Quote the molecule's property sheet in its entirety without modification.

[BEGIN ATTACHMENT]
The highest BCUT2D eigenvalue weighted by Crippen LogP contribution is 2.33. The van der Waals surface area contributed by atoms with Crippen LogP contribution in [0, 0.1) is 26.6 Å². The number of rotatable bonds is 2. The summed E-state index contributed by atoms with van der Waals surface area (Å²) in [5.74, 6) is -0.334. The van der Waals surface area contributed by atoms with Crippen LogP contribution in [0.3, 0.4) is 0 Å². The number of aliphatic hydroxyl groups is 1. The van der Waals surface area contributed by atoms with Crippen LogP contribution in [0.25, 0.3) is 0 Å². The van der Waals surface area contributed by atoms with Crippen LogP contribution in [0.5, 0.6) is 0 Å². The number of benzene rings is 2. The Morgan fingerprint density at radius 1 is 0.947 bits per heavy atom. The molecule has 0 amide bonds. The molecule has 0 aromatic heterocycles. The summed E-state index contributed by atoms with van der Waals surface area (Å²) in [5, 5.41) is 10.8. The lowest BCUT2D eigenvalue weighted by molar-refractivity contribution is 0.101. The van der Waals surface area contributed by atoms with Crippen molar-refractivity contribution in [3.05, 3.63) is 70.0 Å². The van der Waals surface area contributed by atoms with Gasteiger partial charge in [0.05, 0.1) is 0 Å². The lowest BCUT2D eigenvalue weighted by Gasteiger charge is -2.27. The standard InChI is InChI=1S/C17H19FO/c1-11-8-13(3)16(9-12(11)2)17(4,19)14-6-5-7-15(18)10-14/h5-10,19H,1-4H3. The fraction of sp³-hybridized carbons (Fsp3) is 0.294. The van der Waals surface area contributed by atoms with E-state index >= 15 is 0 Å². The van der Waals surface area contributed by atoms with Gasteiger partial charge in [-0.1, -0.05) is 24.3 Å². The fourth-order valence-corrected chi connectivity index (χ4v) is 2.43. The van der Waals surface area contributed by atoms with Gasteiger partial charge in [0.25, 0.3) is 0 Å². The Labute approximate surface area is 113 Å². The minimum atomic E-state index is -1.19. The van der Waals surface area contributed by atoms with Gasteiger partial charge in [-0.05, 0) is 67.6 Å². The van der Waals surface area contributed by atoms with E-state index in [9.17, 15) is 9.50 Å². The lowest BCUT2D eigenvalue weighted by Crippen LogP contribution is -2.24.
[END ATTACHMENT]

The highest BCUT2D eigenvalue weighted by Crippen LogP contribution is 2.33. The van der Waals surface area contributed by atoms with Crippen LogP contribution in [0, 0.1) is 26.6 Å². The number of rotatable bonds is 2. The summed E-state index contributed by atoms with van der Waals surface area (Å²) in [5.74, 6) is -0.334. The van der Waals surface area contributed by atoms with Crippen LogP contribution in [0.3, 0.4) is 0 Å². The number of aliphatic hydroxyl groups is 1. The van der Waals surface area contributed by atoms with Crippen LogP contribution in [0.25, 0.3) is 0 Å². The van der Waals surface area contributed by atoms with Crippen LogP contribution in [0.5, 0.6) is 0 Å². The number of benzene rings is 2. The Morgan fingerprint density at radius 1 is 0.947 bits per heavy atom. The molecule has 0 amide bonds. The molecule has 0 aromatic heterocycles. The summed E-state index contributed by atoms with van der Waals surface area (Å²) in [5, 5.41) is 10.8. The lowest BCUT2D eigenvalue weighted by molar-refractivity contribution is 0.101. The van der Waals surface area contributed by atoms with Crippen molar-refractivity contribution in [3.05, 3.63) is 70.0 Å². The van der Waals surface area contributed by atoms with Gasteiger partial charge in [0.05, 0.1) is 0 Å². The lowest BCUT2D eigenvalue weighted by Gasteiger charge is -2.27. The standard InChI is InChI=1S/C17H19FO/c1-11-8-13(3)16(9-12(11)2)17(4,19)14-6-5-7-15(18)10-14/h5-10,19H,1-4H3. The fraction of sp³-hybridized carbons (Fsp3) is 0.294. The van der Waals surface area contributed by atoms with E-state index >= 15 is 0 Å². The van der Waals surface area contributed by atoms with Gasteiger partial charge in [-0.1, -0.05) is 24.3 Å². The fourth-order valence-corrected chi connectivity index (χ4v) is 2.43. The van der Waals surface area contributed by atoms with Gasteiger partial charge in [0.25, 0.3) is 0 Å². The Labute approximate surface area is 113 Å². The minimum atomic E-state index is -1.19. The van der Waals surface area contributed by atoms with Gasteiger partial charge in [-0.05, 0) is 67.6 Å². The van der Waals surface area contributed by atoms with E-state index in [9.17, 15) is 9.50 Å². The lowest BCUT2D eigenvalue weighted by Crippen LogP contribution is -2.24.